The Petitioner therefore requests that the House of Commons urges the Government to make provision to review the civil, legal and regulatory remedies available in disputes between individuals and law firms to ensure that the costs of seeking a negligence claim are not oppressive; and further requests that the House urges the Government to give regulatory bodies the ability to investigate and arbitrate in disputes where an individual wishes to claim that a law firm has committed professional negligence.

And the Petitioner remains, etc.—[Presented by John Hemming, Official Report, 8 December 2014; Vol. 589, c. 3P.]


Observations from the Secretary of State for Justice:

When a person receives negligent advice and suffers a loss as a result of the professional negligence they are able (subject to the rules of the Court) to sue. The legal remedy is damages to put the defendant in the position they would have been in if the negligence had not occurred. The Civil Procedure Rules include a pre-action protocol for professional negligence cases (Professional Negligence Pre-Action Protocol), which aims among other things to ensure the parties are on an equal footing, to save expense and to ensure the dispute is dealt with proportionately, expeditiously and fairly.

The legal profession is independent of Government, and is regulated by different approved regulators for which the Legal Services Board (LSB) has oversight responsibility. The approved regulators and LSB are also independent of Government, as are the bodies which deal with complaints about those in the legal profession.

The regulatory body for solicitors is the Solicitors Regulation Authority (SRA), the independent regulatory arm of the Law Society. The Government believe that the SRA already has the ability to investigate where professional misconduct is alleged. Detailed rules governing the conduct of solicitors are published by the SRA, and it has the specialist knowledge, expertise, and enforcement powers enabling them to take appropriate action in cases of professional misconduct.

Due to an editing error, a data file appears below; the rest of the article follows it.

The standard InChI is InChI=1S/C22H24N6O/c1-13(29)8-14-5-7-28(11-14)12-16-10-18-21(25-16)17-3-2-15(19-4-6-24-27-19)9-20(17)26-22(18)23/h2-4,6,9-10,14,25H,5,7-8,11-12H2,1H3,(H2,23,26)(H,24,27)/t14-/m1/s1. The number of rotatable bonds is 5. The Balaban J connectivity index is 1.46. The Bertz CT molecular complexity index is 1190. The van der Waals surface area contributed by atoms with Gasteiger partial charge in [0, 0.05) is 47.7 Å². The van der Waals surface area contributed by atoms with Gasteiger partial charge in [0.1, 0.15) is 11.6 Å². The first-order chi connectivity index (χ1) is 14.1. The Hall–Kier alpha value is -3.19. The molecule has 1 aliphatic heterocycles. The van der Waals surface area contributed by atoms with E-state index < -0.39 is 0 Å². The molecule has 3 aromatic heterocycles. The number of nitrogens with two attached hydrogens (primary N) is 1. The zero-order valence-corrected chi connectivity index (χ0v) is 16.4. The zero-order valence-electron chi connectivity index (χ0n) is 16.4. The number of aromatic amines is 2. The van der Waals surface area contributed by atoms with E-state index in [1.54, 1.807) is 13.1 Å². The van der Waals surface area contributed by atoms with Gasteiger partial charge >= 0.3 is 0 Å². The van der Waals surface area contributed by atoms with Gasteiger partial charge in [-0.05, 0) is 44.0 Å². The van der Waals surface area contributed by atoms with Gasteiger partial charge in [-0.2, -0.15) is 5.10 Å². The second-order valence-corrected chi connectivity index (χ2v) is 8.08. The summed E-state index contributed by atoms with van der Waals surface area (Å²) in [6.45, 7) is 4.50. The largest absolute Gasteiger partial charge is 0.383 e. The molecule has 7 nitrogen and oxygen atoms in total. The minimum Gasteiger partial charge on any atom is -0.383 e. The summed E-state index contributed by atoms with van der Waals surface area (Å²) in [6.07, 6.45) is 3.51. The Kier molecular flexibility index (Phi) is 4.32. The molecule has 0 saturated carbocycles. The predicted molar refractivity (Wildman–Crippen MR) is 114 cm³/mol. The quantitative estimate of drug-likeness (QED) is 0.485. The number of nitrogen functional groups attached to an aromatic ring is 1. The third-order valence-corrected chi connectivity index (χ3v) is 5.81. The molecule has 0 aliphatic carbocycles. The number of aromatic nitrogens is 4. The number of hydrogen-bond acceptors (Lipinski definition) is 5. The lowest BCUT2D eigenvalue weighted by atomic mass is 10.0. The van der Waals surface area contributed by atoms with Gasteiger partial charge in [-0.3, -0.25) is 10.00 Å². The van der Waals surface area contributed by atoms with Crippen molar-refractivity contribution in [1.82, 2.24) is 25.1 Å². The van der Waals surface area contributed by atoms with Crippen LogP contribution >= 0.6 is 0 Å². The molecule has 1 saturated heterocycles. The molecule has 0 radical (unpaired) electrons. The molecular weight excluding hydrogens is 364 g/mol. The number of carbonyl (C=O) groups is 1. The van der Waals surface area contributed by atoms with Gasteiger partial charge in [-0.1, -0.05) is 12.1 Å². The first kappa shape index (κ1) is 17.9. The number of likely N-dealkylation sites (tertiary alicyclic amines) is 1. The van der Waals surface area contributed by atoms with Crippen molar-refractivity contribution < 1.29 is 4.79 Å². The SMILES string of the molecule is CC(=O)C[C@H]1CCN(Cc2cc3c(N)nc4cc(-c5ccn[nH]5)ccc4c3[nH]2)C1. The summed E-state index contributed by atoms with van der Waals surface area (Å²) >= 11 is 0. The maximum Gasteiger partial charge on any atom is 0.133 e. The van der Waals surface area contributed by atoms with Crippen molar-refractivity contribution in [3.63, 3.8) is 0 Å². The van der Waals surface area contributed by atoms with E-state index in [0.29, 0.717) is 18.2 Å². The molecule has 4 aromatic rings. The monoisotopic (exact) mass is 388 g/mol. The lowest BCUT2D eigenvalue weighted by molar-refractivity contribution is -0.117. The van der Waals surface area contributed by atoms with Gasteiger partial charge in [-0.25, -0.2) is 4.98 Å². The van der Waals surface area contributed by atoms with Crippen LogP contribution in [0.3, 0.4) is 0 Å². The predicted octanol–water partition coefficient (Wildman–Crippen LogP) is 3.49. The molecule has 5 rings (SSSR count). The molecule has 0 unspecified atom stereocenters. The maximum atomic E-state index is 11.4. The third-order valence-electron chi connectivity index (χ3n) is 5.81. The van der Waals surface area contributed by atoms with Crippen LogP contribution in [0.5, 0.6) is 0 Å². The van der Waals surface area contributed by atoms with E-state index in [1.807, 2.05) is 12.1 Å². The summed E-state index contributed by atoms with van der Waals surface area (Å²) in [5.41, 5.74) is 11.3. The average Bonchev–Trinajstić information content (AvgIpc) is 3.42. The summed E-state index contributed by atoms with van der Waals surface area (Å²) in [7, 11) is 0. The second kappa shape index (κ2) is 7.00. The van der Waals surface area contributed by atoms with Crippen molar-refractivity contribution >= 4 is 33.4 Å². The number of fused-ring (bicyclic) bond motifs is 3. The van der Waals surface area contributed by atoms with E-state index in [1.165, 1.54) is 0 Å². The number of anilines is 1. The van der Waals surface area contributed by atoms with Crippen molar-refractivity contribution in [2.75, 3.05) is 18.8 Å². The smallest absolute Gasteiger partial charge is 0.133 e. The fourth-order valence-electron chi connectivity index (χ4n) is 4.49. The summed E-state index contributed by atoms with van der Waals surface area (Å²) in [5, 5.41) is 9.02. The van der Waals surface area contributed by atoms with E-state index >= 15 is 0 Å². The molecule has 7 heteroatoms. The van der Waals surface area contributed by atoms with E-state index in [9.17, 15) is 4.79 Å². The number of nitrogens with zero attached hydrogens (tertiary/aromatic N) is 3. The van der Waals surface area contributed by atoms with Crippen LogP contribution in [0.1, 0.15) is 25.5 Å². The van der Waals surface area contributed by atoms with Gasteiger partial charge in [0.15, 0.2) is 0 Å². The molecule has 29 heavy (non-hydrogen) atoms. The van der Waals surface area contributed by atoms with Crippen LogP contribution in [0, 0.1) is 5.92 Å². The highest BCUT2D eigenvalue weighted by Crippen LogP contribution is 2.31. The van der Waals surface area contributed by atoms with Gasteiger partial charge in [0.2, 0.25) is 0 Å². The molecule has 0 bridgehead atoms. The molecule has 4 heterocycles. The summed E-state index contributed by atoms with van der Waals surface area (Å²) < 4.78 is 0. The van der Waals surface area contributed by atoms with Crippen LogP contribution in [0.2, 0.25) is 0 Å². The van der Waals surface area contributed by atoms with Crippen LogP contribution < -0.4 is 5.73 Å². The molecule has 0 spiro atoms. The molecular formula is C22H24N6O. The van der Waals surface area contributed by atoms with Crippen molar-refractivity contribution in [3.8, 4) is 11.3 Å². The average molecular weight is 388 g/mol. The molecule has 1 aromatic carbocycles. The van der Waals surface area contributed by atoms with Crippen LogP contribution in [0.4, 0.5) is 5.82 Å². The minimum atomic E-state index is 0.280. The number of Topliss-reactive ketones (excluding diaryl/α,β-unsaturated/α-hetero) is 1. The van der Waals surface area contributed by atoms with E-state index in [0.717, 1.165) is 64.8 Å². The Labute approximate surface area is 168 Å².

In addition, Part 6 of the Legal Services Act 2007 set up the Office for Legal Complaints, which established the independent Legal Ombudsman scheme. The Legal Ombudsman replaced the previous system whereby complaints about lawyers were considered by their own regulatory bodies.

The Legal Ombudsman is a free service for consumers and, while it does not make judgements about professional misconduct or negligence (as this is the domain of the SRA and courts respectively) it does consider complaints about the level of service provided by a solicitor. Under its scheme rules, the Legal Ombudsman has time limits in place for making complaints, which are normally six years from the date of the act or omission or three years from the date the complainant should reasonably have known that there were grounds for complaint. In appropriate cases the Legal Ombudsman can order redress up to a maximum of £50,000.